EGU24-12005, updated on 09 Mar 2024
EGU General Assembly 2024
© Author(s) 2024. This work is distributed under
the Creative Commons Attribution 4.0 License.

A Machine Learning Framework for Extending SMOS Surface Soil Moisture Observations over Canada

Jeenu John, Laxmi Sushama, and Shinto Roose
Jeenu John et al.
  • 1Department of Civil Engineering and Trottier Institute for Sustainability in Engineering and Design, McGill University

Continuous and long-term surface soil moisture (SSM) data is essential for advancing the understanding of land-atmospheric interactions and climate change studies. Despite the contributions of different satellite missions in acquiring SSM measurements, the presence of data gaps poses a significant challenge. In this study, a machine learning (ML) framework is developed to expand the Soil Moisture Ocean Salinity (SMOS) SSM observations in both spatial and temporal domains over Canada. In the initial phase of the proposed framework, ML models, including random forest (RF) and convolutional neural network (CNN), are trained and validated using SSM-relevant climatic and geophysical variables extracted from the fifth-generation European Centre for Medium-Range Weather Forecasts (ECMWF) reanalysis data (ERA5) for the 2011 to 2020 period and SMOS SSM for the same period as the target variable. While evaluating the developed models with unseen data from the years 2021 and 2022, the RF model shows slightly better performance when compared to that of CNN. The average root mean square error (RMSE) for RF is 0.0369 m3/m3 (Pearson correlation coefficient, R=0.94), while for CNN, the RMSE is 0.0494 m3/m3 (R= 0.89), with prediction biases mostly noted for regions with large inter-annual variability. Similarly, RF and CNN yield average RMSE values of 0.014 m3/m3 and 0.0635 m3/m3, respectively, when evaluated for spatial filling for the case of grid cells excluded during the training process. Hence, in the second phase of the proposed framework, the RF model is selected to extend the SMOS dataset for the 2008-2010 period. The temporal correlation analysis between the extended SMOS and Advanced Scatterometer (ASCAT) indicates reasonable correlations with values above 0.6, while the spatial correlation analysis reveals similar patterns between the two datasets, with smaller values for the summer season owing to the importance of local processes on SSM during this period. However, spatiotemporal extension of SSM to encompass surface types excluded during training remains a challenge and needs further studies. The developed framework holds the potential to address the spatio-temporal data gaps in other regions since both datasets are globally available.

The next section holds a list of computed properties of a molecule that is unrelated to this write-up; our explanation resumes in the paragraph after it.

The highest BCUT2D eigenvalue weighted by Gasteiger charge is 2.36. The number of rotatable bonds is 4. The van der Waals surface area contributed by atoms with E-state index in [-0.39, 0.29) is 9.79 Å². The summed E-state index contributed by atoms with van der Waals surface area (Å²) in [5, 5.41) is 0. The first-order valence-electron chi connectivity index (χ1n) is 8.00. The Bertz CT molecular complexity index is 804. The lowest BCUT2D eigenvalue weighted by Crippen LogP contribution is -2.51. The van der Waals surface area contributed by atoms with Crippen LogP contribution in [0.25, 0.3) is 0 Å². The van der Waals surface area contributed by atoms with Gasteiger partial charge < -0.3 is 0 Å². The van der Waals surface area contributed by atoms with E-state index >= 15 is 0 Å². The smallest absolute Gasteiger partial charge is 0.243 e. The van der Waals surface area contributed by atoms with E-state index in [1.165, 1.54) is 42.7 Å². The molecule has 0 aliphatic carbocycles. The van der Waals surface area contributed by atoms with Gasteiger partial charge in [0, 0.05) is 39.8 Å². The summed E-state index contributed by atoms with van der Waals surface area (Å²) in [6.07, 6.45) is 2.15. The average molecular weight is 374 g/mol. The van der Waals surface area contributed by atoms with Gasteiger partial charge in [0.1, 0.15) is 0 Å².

How to cite: John, J., Sushama, L., and Roose, S.: A Machine Learning Framework for Extending SMOS Surface Soil Moisture Observations over Canada, EGU General Assembly 2024, Vienna, Austria, 14–19 Apr 2024, EGU24-12005,, 2024.

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